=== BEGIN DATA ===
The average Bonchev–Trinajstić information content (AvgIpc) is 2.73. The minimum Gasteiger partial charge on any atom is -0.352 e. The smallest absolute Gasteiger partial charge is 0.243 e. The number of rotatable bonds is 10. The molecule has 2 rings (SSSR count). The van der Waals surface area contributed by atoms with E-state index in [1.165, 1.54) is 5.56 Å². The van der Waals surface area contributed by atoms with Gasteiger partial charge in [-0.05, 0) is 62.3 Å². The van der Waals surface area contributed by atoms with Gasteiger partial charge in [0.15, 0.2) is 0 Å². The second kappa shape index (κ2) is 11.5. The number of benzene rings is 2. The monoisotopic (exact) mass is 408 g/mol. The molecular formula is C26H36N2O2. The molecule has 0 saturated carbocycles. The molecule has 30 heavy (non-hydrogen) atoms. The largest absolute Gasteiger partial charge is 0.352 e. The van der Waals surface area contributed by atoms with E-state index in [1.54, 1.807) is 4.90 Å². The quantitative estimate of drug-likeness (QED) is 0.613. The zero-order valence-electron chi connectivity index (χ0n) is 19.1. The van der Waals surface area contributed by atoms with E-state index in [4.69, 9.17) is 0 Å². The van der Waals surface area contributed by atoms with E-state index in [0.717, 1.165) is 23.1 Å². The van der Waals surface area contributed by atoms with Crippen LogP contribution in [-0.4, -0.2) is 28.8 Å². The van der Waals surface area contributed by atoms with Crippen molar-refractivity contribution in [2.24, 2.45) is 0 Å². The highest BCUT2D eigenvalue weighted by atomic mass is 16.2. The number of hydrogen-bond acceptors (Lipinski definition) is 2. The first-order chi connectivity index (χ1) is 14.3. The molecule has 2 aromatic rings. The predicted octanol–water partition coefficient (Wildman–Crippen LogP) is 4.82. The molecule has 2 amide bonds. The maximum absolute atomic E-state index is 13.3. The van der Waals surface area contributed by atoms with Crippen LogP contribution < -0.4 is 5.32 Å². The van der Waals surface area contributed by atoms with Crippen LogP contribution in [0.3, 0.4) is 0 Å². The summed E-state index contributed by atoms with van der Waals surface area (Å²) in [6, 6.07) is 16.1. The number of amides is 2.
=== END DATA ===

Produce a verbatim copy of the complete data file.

The average Bonchev–Trinajstić information content (AvgIpc) is 2.73. The minimum Gasteiger partial charge on any atom is -0.352 e. The smallest absolute Gasteiger partial charge is 0.243 e. The number of rotatable bonds is 10. The molecule has 2 rings (SSSR count). The van der Waals surface area contributed by atoms with E-state index in [1.165, 1.54) is 5.56 Å². The van der Waals surface area contributed by atoms with Gasteiger partial charge in [-0.05, 0) is 62.3 Å². The van der Waals surface area contributed by atoms with Gasteiger partial charge in [0.15, 0.2) is 0 Å². The second kappa shape index (κ2) is 11.5. The number of benzene rings is 2. The monoisotopic (exact) mass is 408 g/mol. The molecular formula is C26H36N2O2. The molecule has 0 saturated carbocycles. The molecule has 30 heavy (non-hydrogen) atoms. The largest absolute Gasteiger partial charge is 0.352 e. The van der Waals surface area contributed by atoms with E-state index in [1.54, 1.807) is 4.90 Å². The quantitative estimate of drug-likeness (QED) is 0.613. The zero-order valence-electron chi connectivity index (χ0n) is 19.1. The van der Waals surface area contributed by atoms with E-state index in [4.69, 9.17) is 0 Å². The van der Waals surface area contributed by atoms with E-state index in [0.717, 1.165) is 23.1 Å². The van der Waals surface area contributed by atoms with Crippen LogP contribution in [-0.4, -0.2) is 28.8 Å². The van der Waals surface area contributed by atoms with Crippen molar-refractivity contribution in [2.24, 2.45) is 0 Å². The highest BCUT2D eigenvalue weighted by atomic mass is 16.2. The number of hydrogen-bond acceptors (Lipinski definition) is 2. The first-order chi connectivity index (χ1) is 14.3. The molecule has 2 aromatic rings. The predicted octanol–water partition coefficient (Wildman–Crippen LogP) is 4.82. The molecule has 2 amide bonds. The maximum absolute atomic E-state index is 13.3. The van der Waals surface area contributed by atoms with Crippen LogP contribution < -0.4 is 5.32 Å². The van der Waals surface area contributed by atoms with Crippen LogP contribution in [0.3, 0.4) is 0 Å². The summed E-state index contributed by atoms with van der Waals surface area (Å²) in [6, 6.07) is 16.1. The number of amides is 2.